• Detox—the initial detox period may last from a few days to several weeks depending upon the severity of withdrawal symptoms. The primary goal of the detox phase of treatment is to reduce the severity of possible withdrawal symptoms while having necessary medical interventions readily available in order to prevent complications. Throughout the process, staff doctors and nurses constantly monitoring vital signs and take additional precautions in order to ensure safety and comfort.
  • One-on-One and Group Therapy—this critical phase of rehab can last anywhere from a few weeks to several years after successfully completing detox at a residential facility. Daily individual therapy, as well as group counseling and family counseling, will be administered as part of your inpatient program for as long as you are a patient in the facility. However, ongoing therapy is considered an important part of recovery upon leaving treatment.
  • Medication Assisted Treatment (MAT)—MAT is an integral part of residential treatment that combines evidence-based medications with behavioral and psychotherapy. This process allows the body and mind time to gradually return to equilibrium while minimizing the adverse effects associated with addiction. Throughout the course of MAT—from beginning to end—Food and Drug Administration (FDA) approved pharmacological interventions are implemented, and clients are exposed to a variety of therapies. Depending upon individual client needs, the following therapies may be included in the MAT protocol in addition to whatever medications are deemed appropriate: cognitive behavioral therapy (CBT), dialectical behavioral therapy (DBT), motivational interviewing (MI), trauma-informed therapy, family therapy (as needed), and additional creative or expressive therapies.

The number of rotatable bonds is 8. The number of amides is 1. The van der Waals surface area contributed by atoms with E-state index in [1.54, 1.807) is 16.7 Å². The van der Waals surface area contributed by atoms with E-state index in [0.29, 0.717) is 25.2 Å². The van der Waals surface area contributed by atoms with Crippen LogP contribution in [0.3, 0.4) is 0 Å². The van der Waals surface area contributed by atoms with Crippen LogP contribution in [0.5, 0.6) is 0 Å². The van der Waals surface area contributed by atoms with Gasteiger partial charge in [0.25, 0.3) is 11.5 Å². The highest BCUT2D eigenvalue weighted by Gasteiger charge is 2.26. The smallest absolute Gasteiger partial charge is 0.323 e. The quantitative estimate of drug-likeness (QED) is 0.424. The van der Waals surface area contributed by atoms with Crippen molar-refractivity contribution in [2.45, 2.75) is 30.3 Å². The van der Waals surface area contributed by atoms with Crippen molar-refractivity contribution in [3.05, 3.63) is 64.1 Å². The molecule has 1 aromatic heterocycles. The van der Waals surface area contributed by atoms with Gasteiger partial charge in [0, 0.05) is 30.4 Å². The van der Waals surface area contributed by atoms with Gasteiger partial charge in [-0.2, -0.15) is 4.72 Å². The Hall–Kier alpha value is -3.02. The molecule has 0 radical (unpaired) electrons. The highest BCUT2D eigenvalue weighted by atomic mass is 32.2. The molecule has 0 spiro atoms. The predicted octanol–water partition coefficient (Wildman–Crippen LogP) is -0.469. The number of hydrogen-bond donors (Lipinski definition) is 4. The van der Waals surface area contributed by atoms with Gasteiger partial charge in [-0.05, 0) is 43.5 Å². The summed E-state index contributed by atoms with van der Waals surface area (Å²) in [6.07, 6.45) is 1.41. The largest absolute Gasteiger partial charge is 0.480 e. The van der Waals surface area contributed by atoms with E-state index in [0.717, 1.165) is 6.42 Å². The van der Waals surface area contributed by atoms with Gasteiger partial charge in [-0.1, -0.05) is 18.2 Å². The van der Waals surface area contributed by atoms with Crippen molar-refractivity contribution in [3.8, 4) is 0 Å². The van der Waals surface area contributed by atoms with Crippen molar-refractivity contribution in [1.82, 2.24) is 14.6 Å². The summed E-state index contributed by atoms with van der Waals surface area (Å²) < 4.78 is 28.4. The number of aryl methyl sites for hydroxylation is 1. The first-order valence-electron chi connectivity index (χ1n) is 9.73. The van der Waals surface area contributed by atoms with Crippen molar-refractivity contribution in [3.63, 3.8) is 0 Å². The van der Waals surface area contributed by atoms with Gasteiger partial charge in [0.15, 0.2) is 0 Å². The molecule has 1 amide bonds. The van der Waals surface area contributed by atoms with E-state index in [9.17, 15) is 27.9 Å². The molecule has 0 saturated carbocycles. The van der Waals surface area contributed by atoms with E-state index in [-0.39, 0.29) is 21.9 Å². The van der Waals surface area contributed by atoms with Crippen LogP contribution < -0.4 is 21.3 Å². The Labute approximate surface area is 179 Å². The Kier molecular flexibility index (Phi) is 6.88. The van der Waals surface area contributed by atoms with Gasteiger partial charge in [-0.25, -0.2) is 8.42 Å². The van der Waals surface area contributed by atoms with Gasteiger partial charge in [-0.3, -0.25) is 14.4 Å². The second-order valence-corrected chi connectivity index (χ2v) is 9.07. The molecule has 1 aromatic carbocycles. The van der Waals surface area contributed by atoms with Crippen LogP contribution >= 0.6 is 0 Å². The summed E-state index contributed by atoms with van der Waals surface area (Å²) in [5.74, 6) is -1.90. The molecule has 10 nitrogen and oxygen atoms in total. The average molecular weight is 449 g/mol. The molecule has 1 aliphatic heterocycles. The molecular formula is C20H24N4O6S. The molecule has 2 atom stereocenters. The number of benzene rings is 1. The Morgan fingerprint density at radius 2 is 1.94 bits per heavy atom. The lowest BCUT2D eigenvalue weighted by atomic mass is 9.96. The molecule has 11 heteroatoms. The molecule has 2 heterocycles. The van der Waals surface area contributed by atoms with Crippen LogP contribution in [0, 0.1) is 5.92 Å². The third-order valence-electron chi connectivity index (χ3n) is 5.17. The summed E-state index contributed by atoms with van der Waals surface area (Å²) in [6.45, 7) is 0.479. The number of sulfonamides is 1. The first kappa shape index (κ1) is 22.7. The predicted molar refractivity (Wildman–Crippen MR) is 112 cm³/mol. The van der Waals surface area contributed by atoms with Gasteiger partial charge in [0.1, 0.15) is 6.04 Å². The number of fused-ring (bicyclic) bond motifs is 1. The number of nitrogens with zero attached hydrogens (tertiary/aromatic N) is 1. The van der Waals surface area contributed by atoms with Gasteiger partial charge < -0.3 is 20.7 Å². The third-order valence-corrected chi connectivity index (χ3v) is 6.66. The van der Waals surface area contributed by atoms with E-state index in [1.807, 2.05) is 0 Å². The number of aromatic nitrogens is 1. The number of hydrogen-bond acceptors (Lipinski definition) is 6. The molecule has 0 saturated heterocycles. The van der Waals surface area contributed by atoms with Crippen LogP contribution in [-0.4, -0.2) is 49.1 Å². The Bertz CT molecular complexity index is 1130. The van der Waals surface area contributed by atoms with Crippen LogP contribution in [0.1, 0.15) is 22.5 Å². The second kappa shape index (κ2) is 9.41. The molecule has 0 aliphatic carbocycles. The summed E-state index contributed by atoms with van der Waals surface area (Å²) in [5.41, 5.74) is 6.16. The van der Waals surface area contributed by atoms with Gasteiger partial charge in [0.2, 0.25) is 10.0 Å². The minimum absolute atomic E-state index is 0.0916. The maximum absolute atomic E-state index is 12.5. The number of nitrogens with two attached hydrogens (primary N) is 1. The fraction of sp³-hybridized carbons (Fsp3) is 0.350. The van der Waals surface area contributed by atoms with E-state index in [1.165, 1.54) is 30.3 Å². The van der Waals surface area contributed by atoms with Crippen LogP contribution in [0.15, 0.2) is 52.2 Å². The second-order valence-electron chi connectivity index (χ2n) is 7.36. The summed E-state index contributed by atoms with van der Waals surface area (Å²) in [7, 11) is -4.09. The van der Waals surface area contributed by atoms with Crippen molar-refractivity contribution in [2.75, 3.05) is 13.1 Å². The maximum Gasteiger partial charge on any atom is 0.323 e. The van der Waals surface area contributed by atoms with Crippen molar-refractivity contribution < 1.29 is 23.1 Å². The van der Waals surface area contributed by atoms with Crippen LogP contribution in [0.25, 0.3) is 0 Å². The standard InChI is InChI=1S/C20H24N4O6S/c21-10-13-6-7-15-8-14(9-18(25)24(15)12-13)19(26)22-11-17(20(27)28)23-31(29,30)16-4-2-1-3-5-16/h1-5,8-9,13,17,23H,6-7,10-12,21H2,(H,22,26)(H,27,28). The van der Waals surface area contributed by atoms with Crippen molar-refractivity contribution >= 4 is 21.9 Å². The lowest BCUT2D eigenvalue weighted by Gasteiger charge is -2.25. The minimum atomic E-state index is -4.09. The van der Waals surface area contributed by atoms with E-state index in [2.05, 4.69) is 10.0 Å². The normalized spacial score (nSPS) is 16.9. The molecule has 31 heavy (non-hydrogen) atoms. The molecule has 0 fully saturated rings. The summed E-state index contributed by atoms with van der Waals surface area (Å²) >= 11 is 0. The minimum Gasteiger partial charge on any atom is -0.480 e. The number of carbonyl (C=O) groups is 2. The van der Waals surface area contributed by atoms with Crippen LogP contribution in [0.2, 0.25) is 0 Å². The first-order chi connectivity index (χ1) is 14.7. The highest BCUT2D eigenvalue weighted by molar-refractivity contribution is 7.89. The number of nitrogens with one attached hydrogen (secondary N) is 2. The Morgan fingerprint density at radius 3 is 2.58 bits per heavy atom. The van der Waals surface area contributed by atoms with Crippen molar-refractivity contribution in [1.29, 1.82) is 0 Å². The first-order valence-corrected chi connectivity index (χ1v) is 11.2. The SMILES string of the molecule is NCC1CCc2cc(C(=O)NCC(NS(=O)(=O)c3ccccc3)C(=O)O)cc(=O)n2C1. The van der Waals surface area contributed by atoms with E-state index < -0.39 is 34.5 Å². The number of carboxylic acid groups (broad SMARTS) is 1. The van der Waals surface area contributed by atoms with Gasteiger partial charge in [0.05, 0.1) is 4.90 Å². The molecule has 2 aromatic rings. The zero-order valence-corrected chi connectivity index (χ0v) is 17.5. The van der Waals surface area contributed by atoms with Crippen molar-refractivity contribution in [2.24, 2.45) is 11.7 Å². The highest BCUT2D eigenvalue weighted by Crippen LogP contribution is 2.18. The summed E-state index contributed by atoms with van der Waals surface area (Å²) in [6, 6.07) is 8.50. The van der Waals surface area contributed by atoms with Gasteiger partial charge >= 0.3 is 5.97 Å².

• Aftercare and Support Services—both during and after inpatient treatment, those in recovery require a tremendous about of rehabilitative support and services, and this support can last weeks to months after being discharged. A variety of support services are available to help insure the ongoing recovery from addiction and are offered by the residential facilities as outpatient services. These programs are available for as long as they are necessary to support sobriety and may include alumni networking, life and job skills coaching, nutritional consultation, and a wealth of Alcoholics Anonymous (AA), Narcotics Anonymous (NA), and sober home information.


Outpatient treatment offers a potentially longer-term, more flexible option for those with demanding personal and/or professional schedules. Unlike residential treatment, outpatient treatment is offered on a strictly non-residential basis but offers many of the same benefits and services. For many clients, outpatient treatment represents a natural progression in continuing care upon successful completion of detox and a residential program.  Although outpatient treatment is generally cheaper than inpatient services, it does not feature round-the-clock clinical supervision and may be inappropriate for those suffering from longer-term or more insidious forms of addiction.

Ideally, clients enrolled in outpatient treatment should live in a highly structured, drug-free environment. Sober homes represent one popular option for drug-free living that is perfectly suited to clients transitioning from residential treatment programs back into everyday life. Deemed by many recovery experts to be “a bridge between treatment and the real world,” sober homes offer a solid foundation for post-treatment, and sometimes during-treatment, success. The random drug testing, staff monitoring, and house rules they provide have been a major part of recovery for millions.